This brings us to the second theme – the role of the Hand of the King and the other royal appointments, specifically the royal Wardens Cardinal as I call them. Eddard describes the Hand as “the second-most powerful man in the Seven Kingdoms. He spoke with the King’s voice, commanded the King’s armies, drafted the king’s laws. At times he even sat upon the Iron Throne to dispense justice.” This makes the Hand far more powerful than the historical Lord Chancellor, Lord President of the Council, Marshall, or Lord High Constable – essentially a deputy King, capable of doing a lot more than “building” or “wiping.” As I will argue later on, I think Eddard’s major failing as Hand later on isn’t as much his honor as his lack of understanding about how his office could be used – for example, Eddard Stark did not compel Hugh of the Vale or the other members of Jon Arryn’s household to give testimony, which he could have done under royal warrant; neither did he raise any royal troops to supplement the Goldcloaks or counterbalance the Lannister forces, which was likewise in his power to do.
The situation of the Wardens shows something of the costs of Robert’s dependency on the Lannisters. While it’s true that Tywin is a capable military man and organizer, putting Jaime in as Warden of the East (since he stands to inherit the Wardenship of the West) threatens to destabilize the balance of power between the Great Houses as well as alienating the lords of the Vale. As we’ve discussed before, the Wardenships are incredibly powerful positions, essentially mini-Hands with large military forces in each of the Cardinal Directions – the Warden of the North guards against wildlings, the Warden of the East is responsible for pacifying the hill tribes, maintaining the Vale as the ultimate stronghold, and dealing with pirates and potential invasions from across the Narrow Sea, the Warden of the West deals with the Ironmen, and the Warden of the South holds the Dornish Marches against rebellion or invasion from over the mountains. A man with the West and East essentially has the combined powers of the Westerlands and the Vale at his disposal, a true Kingmaker (as no doubt was Cersei’s plan). To his credit, Ned Stark realizes this instantly and tries to persuade Robert to at least name Stannis or Renly, which suggests that he actually does have some political savvy.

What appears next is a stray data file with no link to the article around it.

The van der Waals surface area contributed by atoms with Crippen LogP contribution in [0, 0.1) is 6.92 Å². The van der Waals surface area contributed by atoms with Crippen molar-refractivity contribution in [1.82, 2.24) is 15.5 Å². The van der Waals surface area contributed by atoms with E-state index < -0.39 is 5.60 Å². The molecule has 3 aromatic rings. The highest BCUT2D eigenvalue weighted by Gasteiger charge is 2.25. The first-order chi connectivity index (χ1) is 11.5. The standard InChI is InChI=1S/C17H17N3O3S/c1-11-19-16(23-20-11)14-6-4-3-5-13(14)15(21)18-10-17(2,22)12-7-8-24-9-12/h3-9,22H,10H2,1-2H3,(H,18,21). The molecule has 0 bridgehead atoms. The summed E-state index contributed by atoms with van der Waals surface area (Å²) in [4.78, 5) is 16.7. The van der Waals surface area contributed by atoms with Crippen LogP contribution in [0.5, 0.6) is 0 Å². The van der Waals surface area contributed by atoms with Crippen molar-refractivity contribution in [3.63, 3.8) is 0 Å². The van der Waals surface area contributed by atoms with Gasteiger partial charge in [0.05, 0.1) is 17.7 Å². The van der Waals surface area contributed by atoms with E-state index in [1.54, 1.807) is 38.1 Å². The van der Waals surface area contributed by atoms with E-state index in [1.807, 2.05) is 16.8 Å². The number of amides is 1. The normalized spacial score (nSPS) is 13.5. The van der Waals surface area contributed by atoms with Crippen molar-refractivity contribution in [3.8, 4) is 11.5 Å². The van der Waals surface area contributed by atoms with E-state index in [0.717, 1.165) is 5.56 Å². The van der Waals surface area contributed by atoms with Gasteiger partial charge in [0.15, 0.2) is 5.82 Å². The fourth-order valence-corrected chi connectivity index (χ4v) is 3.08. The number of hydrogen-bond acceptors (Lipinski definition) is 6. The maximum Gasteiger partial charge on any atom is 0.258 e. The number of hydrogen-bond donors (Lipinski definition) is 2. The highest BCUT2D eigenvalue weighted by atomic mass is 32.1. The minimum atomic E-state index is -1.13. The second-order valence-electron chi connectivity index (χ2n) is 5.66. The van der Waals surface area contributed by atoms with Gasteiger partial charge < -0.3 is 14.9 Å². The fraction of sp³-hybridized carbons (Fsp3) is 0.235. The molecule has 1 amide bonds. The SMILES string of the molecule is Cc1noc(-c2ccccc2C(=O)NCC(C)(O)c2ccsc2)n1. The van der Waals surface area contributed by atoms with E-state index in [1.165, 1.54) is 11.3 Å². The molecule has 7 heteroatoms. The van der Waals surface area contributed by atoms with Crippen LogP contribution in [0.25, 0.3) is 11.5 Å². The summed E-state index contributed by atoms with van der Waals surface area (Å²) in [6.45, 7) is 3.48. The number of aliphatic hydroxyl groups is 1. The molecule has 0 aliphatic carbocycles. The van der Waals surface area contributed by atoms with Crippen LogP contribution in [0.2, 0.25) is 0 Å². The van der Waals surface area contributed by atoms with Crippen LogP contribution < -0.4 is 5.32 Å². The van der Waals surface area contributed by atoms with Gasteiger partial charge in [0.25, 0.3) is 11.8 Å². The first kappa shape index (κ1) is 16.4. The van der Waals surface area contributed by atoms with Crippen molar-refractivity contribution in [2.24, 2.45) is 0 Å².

EDIT: one additional fact about the Wardens that didn’t make the shift from outline to post is that the Wardens have a seat on the Small Council, which gives an additional importance to Robert’s move, as it gives the Lannisters two seats on a Small Council of only eleven members even if they didn’t have any other posts. It also suggests something more of Eddard Stark’s distaste for politics, since he doesn’t seem to have ever used that right.
In comparison to Henry VIII, who created enormous political time bombs in the form of his multiple marriages and his climactic break with the Catholic Church, Robert Baratheon actually seems to have ruled fairly well for fifteen years, all things considered. In general, he seems to have avoided many of Henry VIII’s major flaws – he didn’t engage in a series of wasteful and pointless foreign wars, he didn’t create massive religious conflict for selfish reasons, and he didn’t use his royal favorites (who both Henry and Robert clearly accumulate) as scapegoats when things went wrong (after all, he keeps Lord Arryn and Lord Stark on for a long time despite heated disagreements with both)- although Robert’s mention of heads on spikes when Eddard crosses him on the matter of Daenerys’ assassination suggests that he certainly has the tendency.